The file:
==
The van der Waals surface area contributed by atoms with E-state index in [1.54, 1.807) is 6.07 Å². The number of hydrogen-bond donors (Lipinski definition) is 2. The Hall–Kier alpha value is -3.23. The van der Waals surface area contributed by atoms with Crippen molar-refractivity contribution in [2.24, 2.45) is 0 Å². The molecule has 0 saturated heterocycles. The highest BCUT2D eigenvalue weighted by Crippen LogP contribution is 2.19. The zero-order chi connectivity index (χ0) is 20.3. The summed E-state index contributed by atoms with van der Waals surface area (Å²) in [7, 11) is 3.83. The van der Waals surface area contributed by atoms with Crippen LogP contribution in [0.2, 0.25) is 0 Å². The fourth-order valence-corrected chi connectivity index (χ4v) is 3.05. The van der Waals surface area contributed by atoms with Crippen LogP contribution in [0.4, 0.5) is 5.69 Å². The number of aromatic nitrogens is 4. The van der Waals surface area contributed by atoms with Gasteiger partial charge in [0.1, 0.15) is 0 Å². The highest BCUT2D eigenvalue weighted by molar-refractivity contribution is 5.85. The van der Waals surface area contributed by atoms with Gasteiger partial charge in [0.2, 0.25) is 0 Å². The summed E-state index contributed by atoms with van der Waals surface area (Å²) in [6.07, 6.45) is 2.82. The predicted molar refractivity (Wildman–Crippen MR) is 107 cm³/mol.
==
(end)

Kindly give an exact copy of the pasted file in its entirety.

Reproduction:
The van der Waals surface area contributed by atoms with E-state index in [1.54, 1.807) is 6.07 Å². The number of hydrogen-bond donors (Lipinski definition) is 2. The Hall–Kier alpha value is -3.23. The van der Waals surface area contributed by atoms with Crippen molar-refractivity contribution in [2.24, 2.45) is 0 Å². The molecule has 0 saturated heterocycles. The highest BCUT2D eigenvalue weighted by Crippen LogP contribution is 2.19. The zero-order chi connectivity index (χ0) is 20.3. The summed E-state index contributed by atoms with van der Waals surface area (Å²) in [7, 11) is 3.83. The van der Waals surface area contributed by atoms with Crippen LogP contribution in [0.2, 0.25) is 0 Å². The fourth-order valence-corrected chi connectivity index (χ4v) is 3.05. The van der Waals surface area contributed by atoms with Crippen LogP contribution in [0.4, 0.5) is 5.69 Å². The number of aromatic nitrogens is 4. The van der Waals surface area contributed by atoms with Gasteiger partial charge in [0.1, 0.15) is 0 Å². The highest BCUT2D eigenvalue weighted by molar-refractivity contribution is 5.85. The van der Waals surface area contributed by atoms with Gasteiger partial charge in [0.2, 0.25) is 0 Å². The summed E-state index contributed by atoms with van der Waals surface area (Å²) in [6.07, 6.45) is 2.82. The predicted molar refractivity (Wildman–Crippen MR) is 107 cm³/mol.